1. AASA is deeply concerned by the administration’s continued reliance on competitive grants and the fact that virtually every new dollar proposed for K12 programs is competitive. Given the federal government’s limited role in funding public education, AASA believes those federal dollars should be targeted to fulfill the federal government’s initial commitments to historically disadvantaged students, including the poor and those with disabilities.
Formula grants represent a more reliable stream of funding to local school districts. Continued reliance on competition implies that competition alone produces innovation and student achievement. School districts and systems need a certain level of financial stability to undertake the ambitious innovation and reform proposed by the administration’s competitive grants.
A competitive funding mechanism creates a default position of ‘winner’ and ‘loser’. If education is to be both perceived and treated as a civil right, then no school or student should find themselves outside of the winner circle. The proper role of federal funding is to help level the playing field, and that requires providing opportunity—and resources—to all.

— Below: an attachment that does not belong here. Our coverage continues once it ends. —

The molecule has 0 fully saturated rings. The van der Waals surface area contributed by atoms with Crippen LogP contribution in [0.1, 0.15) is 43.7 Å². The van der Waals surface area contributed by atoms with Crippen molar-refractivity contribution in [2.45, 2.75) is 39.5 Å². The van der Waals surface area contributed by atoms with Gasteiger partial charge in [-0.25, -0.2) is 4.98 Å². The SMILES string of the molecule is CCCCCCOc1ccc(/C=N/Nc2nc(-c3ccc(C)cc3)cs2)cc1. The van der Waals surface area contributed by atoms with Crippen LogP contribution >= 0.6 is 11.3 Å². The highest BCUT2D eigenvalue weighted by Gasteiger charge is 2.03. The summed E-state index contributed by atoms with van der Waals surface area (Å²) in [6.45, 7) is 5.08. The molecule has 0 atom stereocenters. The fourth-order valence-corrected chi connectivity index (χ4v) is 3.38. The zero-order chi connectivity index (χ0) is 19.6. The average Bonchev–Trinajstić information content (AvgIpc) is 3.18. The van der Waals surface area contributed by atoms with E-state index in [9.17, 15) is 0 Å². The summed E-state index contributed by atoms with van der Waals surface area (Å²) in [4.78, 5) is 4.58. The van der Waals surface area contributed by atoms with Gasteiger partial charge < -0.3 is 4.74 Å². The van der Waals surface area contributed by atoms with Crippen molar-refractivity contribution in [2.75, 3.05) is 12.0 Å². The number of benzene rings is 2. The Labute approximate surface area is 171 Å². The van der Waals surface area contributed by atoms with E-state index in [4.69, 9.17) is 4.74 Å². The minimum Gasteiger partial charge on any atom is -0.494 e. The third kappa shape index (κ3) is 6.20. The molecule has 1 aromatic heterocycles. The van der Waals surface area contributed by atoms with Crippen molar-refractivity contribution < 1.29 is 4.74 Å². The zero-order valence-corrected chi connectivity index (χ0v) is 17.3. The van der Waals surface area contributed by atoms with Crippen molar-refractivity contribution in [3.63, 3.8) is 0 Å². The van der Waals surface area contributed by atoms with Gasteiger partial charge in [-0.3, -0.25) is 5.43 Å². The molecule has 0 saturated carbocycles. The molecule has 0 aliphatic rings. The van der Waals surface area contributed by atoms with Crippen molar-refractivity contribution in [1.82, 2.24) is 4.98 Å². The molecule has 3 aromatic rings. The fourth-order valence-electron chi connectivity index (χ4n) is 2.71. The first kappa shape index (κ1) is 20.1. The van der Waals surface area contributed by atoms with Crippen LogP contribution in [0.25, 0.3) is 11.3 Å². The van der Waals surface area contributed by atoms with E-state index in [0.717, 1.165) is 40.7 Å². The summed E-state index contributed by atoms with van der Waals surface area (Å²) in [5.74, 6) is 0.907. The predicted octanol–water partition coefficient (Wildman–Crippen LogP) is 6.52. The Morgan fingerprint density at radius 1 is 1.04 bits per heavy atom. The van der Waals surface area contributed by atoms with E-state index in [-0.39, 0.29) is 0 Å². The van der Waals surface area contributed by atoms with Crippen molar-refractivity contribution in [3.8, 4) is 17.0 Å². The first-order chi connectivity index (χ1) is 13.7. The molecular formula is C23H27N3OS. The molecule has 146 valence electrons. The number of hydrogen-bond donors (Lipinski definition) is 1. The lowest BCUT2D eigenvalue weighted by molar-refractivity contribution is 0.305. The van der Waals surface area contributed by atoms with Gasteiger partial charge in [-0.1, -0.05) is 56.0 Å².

Continued reliance on competitive grants undermines the stated ambition of not having a student’s zip code be a determining factor in the quality of their education. Given the current reality where not all schools have the same capacity to compete (not to be confused with willingness to compete), a student’s zip code is very much a proxy for whether or not they will have access to competitive funds, and that is not a level playing field.
2. President Obama proposes to level fund the federal government’s investment in federal flagship formula programs designed to level the playing field. Level funding IDEA and ESEA Title I, both of which face rising costs and increased enrollment, is a cut when calculated at the per-pupil level.
Level funding for IDEA (without adjusting for inflation) puts the federal investment at 15.8 percent, less than half of the promised 40 percent of the additional cost of educating students with special needs. This does not account for sequestration. The cuts of sequestration would put the federal share below 15%.
Federal funding effort for IDEA continues to fall: The FY 14 proposal is level with FY12 and represents decreased effort when calculated as the federal contribution: the federal share has dropped from its recent high mark of 18.6 percent in FY 2005, to more recent levels of 16.4 percent in FY11 and 16.3 percent in FY12.